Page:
Jamra primary scholl for children affected by HIV/AIDS, drugs or poverty, Senegal (c) Nell Freeman/Alliance Participants in the Photovioce project, Ecuador © Marcela Nievas for the Alliance
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Injecting drug use and HIV in Africa


Isaiah Wabwire, DARAT outreach worker, sits with injecting drugs users ‘Niko’ & ‘Omar’ © Nell Freeman for the Alliance

Niko is 29 and an injecting drug user. His friend, Ali Omar, sits in the corner and ties a bandana around his arm. Adjusting the curtain which prevents anyone peering in through the crack in his bedroom door, Niko sits down on the floor and prepares the heroin he will inject into his ankle.

Spending around 100 shillings (£1) each for a fix, they are just two of what activists say are hundreds of injecting drug users in Mombasa.

Numbers difficult to estimate

The Kenya National AIDS Strategic Plan 2009 notes: “Although the number of injecting drug users in the population is relatively low, this is a group with a high potential to transmit disease.”

What isn’t clear though is how many injecting drug users there are in Kenya. As one of the most at risk populations injecting drug users have been targeted in the national AIDS plan. Very little is known about the numbers and distribution of people who inject drugs although it considers that drug use is increasing.

According to official figures, injecting drug users contributed 3.8% of new adult HIV infections in Kenya in 2008 but the plan points out that there are many reasons why this may be an underestimate.

Take the service to the shooting galleries

Since January this year, KANCO (Kenya AIDS NGO Consortium) has been working with Darat – a drug abuse, rehabilitation, treatment and HIV/AIDS project. Darat does outreach work in shooting galleries across Mombasa.

Former drug users talk to current users about HIV counselling and testing as well as prevention. They run advocacy meetings for drug users who want to reduce their dosage or stop using and talk to others about the dangers of drug use, including in schools.

According to Isaiah Wabwire, outreach worker at Darat, drug use was already known to be one of the causes of HIV in Kenya in 2004. Injecting drug use, he says, is both illegal and highly stigmatised. “Injecting drug users are seen as unproductive, they are outcasts. We think injecting drug use is a disease but few people think that…”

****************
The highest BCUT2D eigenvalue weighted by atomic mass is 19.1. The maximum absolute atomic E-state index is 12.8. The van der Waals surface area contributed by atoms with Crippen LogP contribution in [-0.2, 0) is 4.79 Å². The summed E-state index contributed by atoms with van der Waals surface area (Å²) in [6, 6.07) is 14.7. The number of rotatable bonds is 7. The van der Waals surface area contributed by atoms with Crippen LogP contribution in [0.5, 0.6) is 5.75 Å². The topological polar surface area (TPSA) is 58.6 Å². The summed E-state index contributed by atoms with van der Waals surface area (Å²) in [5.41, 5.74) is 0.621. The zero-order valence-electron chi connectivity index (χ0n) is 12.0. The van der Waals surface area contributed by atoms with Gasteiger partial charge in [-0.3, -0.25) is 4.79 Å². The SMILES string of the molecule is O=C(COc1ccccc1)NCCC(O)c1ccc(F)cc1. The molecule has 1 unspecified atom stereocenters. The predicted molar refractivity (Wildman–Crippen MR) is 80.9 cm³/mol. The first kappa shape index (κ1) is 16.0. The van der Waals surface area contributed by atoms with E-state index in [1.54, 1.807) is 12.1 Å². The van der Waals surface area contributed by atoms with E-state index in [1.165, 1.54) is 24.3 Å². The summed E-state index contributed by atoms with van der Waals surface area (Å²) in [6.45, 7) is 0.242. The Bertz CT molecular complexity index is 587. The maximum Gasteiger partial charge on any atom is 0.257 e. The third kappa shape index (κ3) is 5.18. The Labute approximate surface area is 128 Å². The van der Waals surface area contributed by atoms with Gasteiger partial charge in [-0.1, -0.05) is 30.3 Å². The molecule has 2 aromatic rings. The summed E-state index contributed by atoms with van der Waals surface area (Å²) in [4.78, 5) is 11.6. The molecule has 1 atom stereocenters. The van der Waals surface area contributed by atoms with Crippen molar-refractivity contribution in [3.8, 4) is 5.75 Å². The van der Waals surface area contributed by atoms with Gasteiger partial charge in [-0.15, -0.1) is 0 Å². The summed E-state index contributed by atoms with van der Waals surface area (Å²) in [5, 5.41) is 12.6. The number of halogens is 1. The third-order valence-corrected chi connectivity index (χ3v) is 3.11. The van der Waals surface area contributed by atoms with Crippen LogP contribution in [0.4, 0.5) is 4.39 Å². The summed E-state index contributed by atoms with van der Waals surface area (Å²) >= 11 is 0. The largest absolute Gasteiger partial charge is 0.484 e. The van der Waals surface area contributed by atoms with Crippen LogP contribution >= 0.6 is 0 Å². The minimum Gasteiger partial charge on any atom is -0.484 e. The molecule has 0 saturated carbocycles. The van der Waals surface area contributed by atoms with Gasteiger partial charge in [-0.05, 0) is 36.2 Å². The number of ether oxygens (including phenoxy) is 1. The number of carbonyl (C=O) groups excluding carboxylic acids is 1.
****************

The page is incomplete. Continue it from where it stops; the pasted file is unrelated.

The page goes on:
Pushed underground and at risk of HIV

The illegality of drug use means that few people are willing to seek services that might help them. Formal health settings may not be able to provide non-stigmatising services and as a result drug users avoid them, putting themselves and their partners at risk.

George Kissinger, the district AIDS and STD’s coordinator for Kilindi district, in Mombasa works with KANCO on a range of outreach projects. He says that most people don’t voluntarily tell medical staff they are injecting drug users. “We are finding more injecting drug users. Some people are spotted for instance when they go for malaria treatment. Many just deny it but you can see the physical signs.”

Wabwire says that the numbers of HIV positive injecting drug users accessing care services is not large. “Most of them have not been tested. A small number of positive people have accepted their status although it is very stigmatised.”

Harm reduction will help

According to KANCO what injecting drug users need – and what will reduce the HIV risk to them and their sexual partners – is information and education on harm reduction and HIV prevention. This, alongside community based outreach, care and support, access to condoms and needle and syringe exchange programmes, can reduce the risk of HIV infection.

Needle sharing is an obvious cause of the HIV increase. Wabwire estimates that 80% of people share needles either because they cannot get hold of new needles or because their immediate need for heroin is too great. “When you are addicted, withdrawal is physically painful. When you are in that state, you can’t think of HIV, you only have a desire to stop the symptoms.” Some people even pick up needles from the rubbish dump where hospital waste is discarded.

The need to change is recognised

According to Dr Sobbie Mulindi, Deputy Director, coordinator and support, Office of the President, National AIDS Control Council, there is a desperate need for change in addressing the needs of IDus which is recognised by the government.

“There is a big challenge. We want to change the guidelines, particularly on needle exchange and especially at the coast, but there are delays in the legal processes and policies. We have to do a lot in a short time,” he says.

Isaiah Wabwire, DARAT outreach worker, sits with injecting drugs users ‘Niko’ & ‘Omar’ © Nell Freeman for the Alliance

    80% of people share needles either because they cannot get hold of new needles or because their immediate need for heroin is too great